United Nations Human Rights Committee General Comment No. 22 paragraph 3 notes that ICCPR Article 18 "is to be strictly interpreted: restrictions are not allowed on grounds not specified there, even if they would be allowed as restrictions to other rights protected in the Covenant, such as national security. Limitations may be applied only for those purposes for which they were prescribed and must be directly related and proportionate to the specific need on which they are predicated. Restrictions may not be imposed for discriminatory purposes or applied in a discriminatory manner" (see http://tbinternet.ohchr.org/_layouts/treatybodyexternal/Download.aspx?symbolno=CCPR%2fC%2f21%2fRev.1%2fAdd.4&Lang=en).
More arbitrary restrictions on and control of religious activity
Amended Religion Law Article 6 says that the "authorised state religious affairs organ carries out control of the activity of religious organisations in performing religious rituals" as well as "prepares and adopts by-laws aimed at realisation of state policy on religion in accordance with its competences."
Amended Article 10 says that "A religious organisation is obliged yearly, by 31 December of each year, to inform the authorised state religious affairs organ on the continuation of its activity, providing data which are entered into the State Registry of organisations. Failure to do so can be a reason for halting the activity of the organisation."
Article 16, in addition to the name, address, and other technical details, demands that a religious organisation provides information on all its activity throughout the year, to enter into the State Registry.
Amended Article 19 demands that religious organisations "provide the SCRA on request with information on the sources of income, inventory of its property, expenditure of its resources, number of its employees, salaries paid, the sums of taxes paid and other necessary information".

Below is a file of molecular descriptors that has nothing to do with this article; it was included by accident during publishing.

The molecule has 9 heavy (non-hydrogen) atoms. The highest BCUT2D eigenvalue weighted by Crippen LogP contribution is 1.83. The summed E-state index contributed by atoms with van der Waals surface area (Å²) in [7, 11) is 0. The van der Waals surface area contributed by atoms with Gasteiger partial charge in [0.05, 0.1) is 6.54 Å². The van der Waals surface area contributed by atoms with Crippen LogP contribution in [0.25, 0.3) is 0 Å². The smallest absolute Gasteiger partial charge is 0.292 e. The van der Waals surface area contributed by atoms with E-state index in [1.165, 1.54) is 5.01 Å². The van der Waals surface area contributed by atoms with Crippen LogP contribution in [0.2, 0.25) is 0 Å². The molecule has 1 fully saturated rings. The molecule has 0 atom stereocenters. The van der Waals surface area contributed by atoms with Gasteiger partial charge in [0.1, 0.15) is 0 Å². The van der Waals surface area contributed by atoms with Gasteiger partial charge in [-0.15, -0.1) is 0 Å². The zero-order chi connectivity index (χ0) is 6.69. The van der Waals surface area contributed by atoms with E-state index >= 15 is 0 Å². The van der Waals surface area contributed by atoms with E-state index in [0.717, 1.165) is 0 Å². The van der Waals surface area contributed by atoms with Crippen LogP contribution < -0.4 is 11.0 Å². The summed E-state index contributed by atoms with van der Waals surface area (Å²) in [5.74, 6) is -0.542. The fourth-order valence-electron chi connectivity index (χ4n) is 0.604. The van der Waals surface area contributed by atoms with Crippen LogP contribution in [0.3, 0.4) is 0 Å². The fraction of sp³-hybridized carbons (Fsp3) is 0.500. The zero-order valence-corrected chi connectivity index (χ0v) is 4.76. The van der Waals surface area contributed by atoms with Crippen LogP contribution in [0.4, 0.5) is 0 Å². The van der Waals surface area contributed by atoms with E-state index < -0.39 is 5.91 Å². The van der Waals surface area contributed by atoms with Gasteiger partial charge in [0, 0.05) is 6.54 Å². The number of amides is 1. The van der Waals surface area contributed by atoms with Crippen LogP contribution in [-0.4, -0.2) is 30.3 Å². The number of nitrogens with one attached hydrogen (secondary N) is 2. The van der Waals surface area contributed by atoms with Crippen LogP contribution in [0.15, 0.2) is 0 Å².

Article 19 also demands that religious organisations "assist the representative of the authorised State Religious Affairs organ to familiarise with the organisation's appropriate activity for reaching its goals and compliance with the laws".
Forum 18 pointed out to parliamentary deputy Davlatov that the Religion Law became more restrictive and clearly indicates that the state controls religious organisations by annually obtaining all kinds of information about their members and activities, that Article 4 in particular is vague and provides for arbitrary state restrictions, and asked why the state restricts and controls individuals as they exercise their right to freedom of religion or belief.
Deputy Davlatov replied: "It's all normal. We do not need to be afraid of control. In all normal countries of the world religious organisations are controlled. We need to stop extremism and terrorism." When Forum 18 repeated the question, Davlatov claimed: "We need to make sure that they are peaceful."
State does "not appoint but only endorses Imams"?
Amended Religion Law Article 5 says that a religious organisation "elects, appoints and substitutes its servants and employees according to its religious beliefs and requirements of Tajikistan's laws". However, the amended Article 11 states that "the election of sar-hatyps, imam-hatyps and imams of mosques is conducted with the agreement of the authorised state religious affairs organ".
Asked whether this is not interference in the internal affairs of mosques, Davlatov insisted to Forum 18 that this does "not mean that the State appoints those Imams, but only endorses the Imams elected by their communities". Asked what will happen in cases where the authorities do not endorse an elected Imam, he responded: "I do not know. We have to see in a specific situation when it happens."
Where can non-Hanafi Muslims attend mosque?
Muslims have long been targeted by especially tight restrictions on their freedom of religion and belief, with state-imposed Sunni Hanafi Islam being almost the only permitted form of Islam (see Forum 18's Tajikistan religious freedom survey http://www.forum18.org/archive.php?article_id=2138). The one limited exception is for followers of the Ismaili branch of Shia Islam, who live mainly in Mountainous Badakhshan Autonomous Republic in eastern Tajikistan.